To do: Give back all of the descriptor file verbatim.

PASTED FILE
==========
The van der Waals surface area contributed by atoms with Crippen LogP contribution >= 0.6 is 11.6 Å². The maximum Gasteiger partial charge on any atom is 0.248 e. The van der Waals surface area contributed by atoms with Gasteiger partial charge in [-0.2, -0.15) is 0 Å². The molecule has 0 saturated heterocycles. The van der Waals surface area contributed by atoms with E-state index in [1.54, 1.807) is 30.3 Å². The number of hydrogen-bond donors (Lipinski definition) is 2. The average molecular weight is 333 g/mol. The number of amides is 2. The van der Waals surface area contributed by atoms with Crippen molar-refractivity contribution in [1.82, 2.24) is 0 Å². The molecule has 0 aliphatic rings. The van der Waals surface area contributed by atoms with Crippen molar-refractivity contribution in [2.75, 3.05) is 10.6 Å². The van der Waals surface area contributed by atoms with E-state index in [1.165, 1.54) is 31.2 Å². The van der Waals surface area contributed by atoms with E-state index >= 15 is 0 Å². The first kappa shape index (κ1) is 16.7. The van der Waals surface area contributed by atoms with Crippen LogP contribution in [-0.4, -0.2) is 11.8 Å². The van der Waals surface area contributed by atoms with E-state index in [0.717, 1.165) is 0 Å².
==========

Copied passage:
The van der Waals surface area contributed by atoms with Crippen LogP contribution >= 0.6 is 11.6 Å². The maximum Gasteiger partial charge on any atom is 0.248 e. The van der Waals surface area contributed by atoms with Gasteiger partial charge in [-0.2, -0.15) is 0 Å². The molecule has 0 saturated heterocycles. The van der Waals surface area contributed by atoms with E-state index in [1.54, 1.807) is 30.3 Å². The number of hydrogen-bond donors (Lipinski definition) is 2. The average molecular weight is 333 g/mol. The number of amides is 2. The van der Waals surface area contributed by atoms with Crippen molar-refractivity contribution in [1.82, 2.24) is 0 Å². The molecule has 0 aliphatic rings. The van der Waals surface area contributed by atoms with Crippen molar-refractivity contribution in [2.75, 3.05) is 10.6 Å². The van der Waals surface area contributed by atoms with E-state index in [1.165, 1.54) is 31.2 Å². The van der Waals surface area contributed by atoms with E-state index >= 15 is 0 Å². The first kappa shape index (κ1) is 16.7. The van der Waals surface area contributed by atoms with Crippen LogP contribution in [-0.4, -0.2) is 11.8 Å². The van der Waals surface area contributed by atoms with E-state index in [0.717, 1.165) is 0 Å².